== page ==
China: Needs a constitution based on freedom and a big culture change. i.e. stealing must be looked upon negatively.



    Russia: These people are so bizarre yet so capable. Somewhat like the french in that respect except that they have a streak of toughness in their gene pool. Russia could be a big player, but something cataclysmic needs to happen.



    Rest of Eastern Europe: I feel good about this region for some reason. when they start joining NAFTA V2.0 it's going to cause some interesting economic and political situations.
  • Reply 11 of 15
    haraldharald Posts: 2,152member
    Quote:

    Originally posted by Splinemodel

    Disagree. Here's my take.



    As long as the US maintains/brings back free market practices, it will be the dominant market in the world. I think that the reason why our science and engineering are way up there is because of our [almost] free market.



    Western Europe: a continent of nations with rising taxes and a decreasing tax base. Bad.



    China: Needs a constitution based on freedom and a big culture change. i.e. stealing must be looked upon negatively.



    Russia: These people are so bizarre yet so capable. Somewhat like the french in that respect except that they have a streak of toughness in their gene pool. Russia could be a big player, but something cataclysmic needs to happen.



    Rest of Eastern Europe: I feel good about this region for some reason. when they start joining NAFTA V2.0 it's going to cause some interesting economic and political situations.




    The free market is what will end US eco-dominance if it's truly free. The Chinese can do it cheaper, quicker and smarter. QED.



    Russia / France: it seems to me you've been to neither. Those are BS stereotypes, not a socio-economic analysis.



    Rest of E. Europe: They DID join 'NAFTA V2.0' ... it's called the "European Economic Community." Cross reference your point 2 above: Europe just grew by dozens of millions people in high-birth rate countries with low taxes.
  • Reply 12 of 15
    Quote:

    Originally posted by Scott

    Well you're the one saying it's true so you go first. Otherwise I'll consider it retracted on your part.



    In the naïevity of my youth, I once thought that I wouldn't have "Is so, is so, IS SO" arguments as an adult.



    Frankly, the point you seem to be making about burden of proof not only brings nothing positive to the discussion (and I would like to hear your views and the reasoning supporting them, since you clearly hold them strongly), it also assumes that I have a strong agenda, and that I'm trying to prove something. I'm not - what I'm interested in is hearing people's views... I've already "gone first" in saying something actually topical.



    Anyway, as for statistics, good repositories for those interested include:



    http://www.ssa.gov/policy/docs/statc...002/supp02.pdf

    ? US government figures on social spending for 2002, including unemployment, old age, disability and other welfare payments.



    http://www.census.gov/hhes/www/poverty.html

    ? statistics on poverty



    http://nces.ed.gov/pubs2002/2002174.pdf

    ? report on cost of education to individuals



    http://www1.oecd.org/els/stats.htm

    ? OECD comparative figures on a wide range of social indicators.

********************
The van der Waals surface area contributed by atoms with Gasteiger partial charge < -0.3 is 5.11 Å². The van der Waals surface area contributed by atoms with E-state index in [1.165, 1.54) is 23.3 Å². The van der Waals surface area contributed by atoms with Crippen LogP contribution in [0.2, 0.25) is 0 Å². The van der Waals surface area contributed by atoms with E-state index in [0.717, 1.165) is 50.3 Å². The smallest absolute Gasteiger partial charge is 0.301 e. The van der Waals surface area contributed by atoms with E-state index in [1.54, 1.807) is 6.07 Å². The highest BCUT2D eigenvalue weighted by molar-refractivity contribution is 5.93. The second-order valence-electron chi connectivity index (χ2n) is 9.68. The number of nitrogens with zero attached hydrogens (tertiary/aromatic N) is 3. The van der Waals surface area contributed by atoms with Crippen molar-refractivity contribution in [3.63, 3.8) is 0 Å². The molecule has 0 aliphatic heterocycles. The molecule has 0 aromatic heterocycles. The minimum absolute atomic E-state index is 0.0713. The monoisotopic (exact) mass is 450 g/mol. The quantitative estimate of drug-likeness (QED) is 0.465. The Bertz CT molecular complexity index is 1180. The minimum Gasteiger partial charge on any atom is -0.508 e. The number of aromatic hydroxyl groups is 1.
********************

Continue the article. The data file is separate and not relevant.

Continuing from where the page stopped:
The outcome of these is open to debate; positives for the US include generally high overall education expenditure and stable/stagnant social spending (as against population/GNP/inflation); negatives include high and increasing cost of education borne by individuals, and surprisingly high rates of poverty (which are significantly unequal between the largest sectors of the population) for the richest country in the world (10% for WASPs; 24% for AAs; 22% for Hispanics; and 26% for single females (!))



    Social wealth transfer spending is also low in the US:



    General government transfers (1995)

    \t 3 bottom deciles\t4 middle deciles\t3 top deciles

    Australia\t 62.3\t 31.1\t 6.5

    United Kingdom 55.0\t 32.8\t 12.2

    United States 41.4\t 35.5\t 23.0

    for comparison, in 1985

    United States 43.8\t 34.2\t 21.9

    (from OECD figures, above)



    and the US has the highest incidence in the OECD of full-time workers earning less than 2/3 of the median wage (24.5%); the ratio of the minimum wage to median earnings isn't exactly special either (although not the lowest in the OECD).



    Japan, Turkey, Korea, Mexico are the only countries in the OECD with a lower rate of social spending as percentage of GDP (1997).



    Quite honestly, given that we're talking about a counterfactual future scenario, perhaps it would be better to focus on the future, which is after all the topic of the discussion?
  • Reply 13 of 15
    Quote:

    Originally posted by Harald

    The free market is what will end US eco-dominance if it's truly free. The Chinese can do it cheaper, quicker and smarter. QED.



    That, or radically change the structure of the US economy. It goes without saying that the Chinese will destroy the Americans in most manufacturing industries because of low labour inputs.



    Whether they can catch up in IP production is another question and highlights the importance of education to the future of the US economy; although the success of countries like India in software engineering suggests that its not impossible.



    As for the Euro-zone ? if only my father had been Scottish, not just my grandfather... mmm, European passport...
  • Reply 14 of 15
    whoops. double post.
  • Reply 15 of 15
    haraldharald Posts: 2,152member
    Quote:

    Originally posted by staphbaby

    Whether they can catch up in IP production is another question and highlights the importance of education to the future of the US economy



    The Chinese government has an aggressive policy of home-grown IP use in domestic markets, or co-owned by joint developments with foreign countries. Cases in point Chinese 3G, Aisan Linux, semiconductors, even bio- and nano-technology.



    You can't do biz or tap their millions of smart, cheap graduates without leaving some of that IP in Chinese hands ... it's working very well.



    And they're hoping that the defacto-standard approach which worked so well with WinTel will work for them too.



    The only thing they can't do is make sitcoms we want to watch.